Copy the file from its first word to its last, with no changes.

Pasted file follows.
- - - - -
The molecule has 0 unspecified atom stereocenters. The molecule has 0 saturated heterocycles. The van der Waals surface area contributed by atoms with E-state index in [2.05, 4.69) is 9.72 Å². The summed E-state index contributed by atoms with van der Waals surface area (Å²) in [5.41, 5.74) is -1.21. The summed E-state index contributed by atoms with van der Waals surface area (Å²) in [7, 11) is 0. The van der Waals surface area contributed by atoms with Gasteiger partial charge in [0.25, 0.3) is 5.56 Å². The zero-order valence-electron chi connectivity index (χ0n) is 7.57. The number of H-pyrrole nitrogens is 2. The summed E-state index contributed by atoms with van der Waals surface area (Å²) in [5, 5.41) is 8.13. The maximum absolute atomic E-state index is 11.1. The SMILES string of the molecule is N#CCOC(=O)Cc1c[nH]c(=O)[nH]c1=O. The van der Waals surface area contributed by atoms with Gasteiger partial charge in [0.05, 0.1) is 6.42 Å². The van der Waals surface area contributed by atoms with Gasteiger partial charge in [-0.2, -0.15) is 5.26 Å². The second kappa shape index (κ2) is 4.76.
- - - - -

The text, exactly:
The molecule has 0 unspecified atom stereocenters. The molecule has 0 saturated heterocycles. The van der Waals surface area contributed by atoms with E-state index in [2.05, 4.69) is 9.72 Å². The summed E-state index contributed by atoms with van der Waals surface area (Å²) in [5.41, 5.74) is -1.21. The summed E-state index contributed by atoms with van der Waals surface area (Å²) in [7, 11) is 0. The van der Waals surface area contributed by atoms with Gasteiger partial charge in [0.25, 0.3) is 5.56 Å². The zero-order valence-electron chi connectivity index (χ0n) is 7.57. The number of H-pyrrole nitrogens is 2. The summed E-state index contributed by atoms with van der Waals surface area (Å²) in [5, 5.41) is 8.13. The maximum absolute atomic E-state index is 11.1. The SMILES string of the molecule is N#CCOC(=O)Cc1c[nH]c(=O)[nH]c1=O. The van der Waals surface area contributed by atoms with Gasteiger partial charge in [0.05, 0.1) is 6.42 Å². The van der Waals surface area contributed by atoms with Gasteiger partial charge in [-0.2, -0.15) is 5.26 Å². The second kappa shape index (κ2) is 4.76.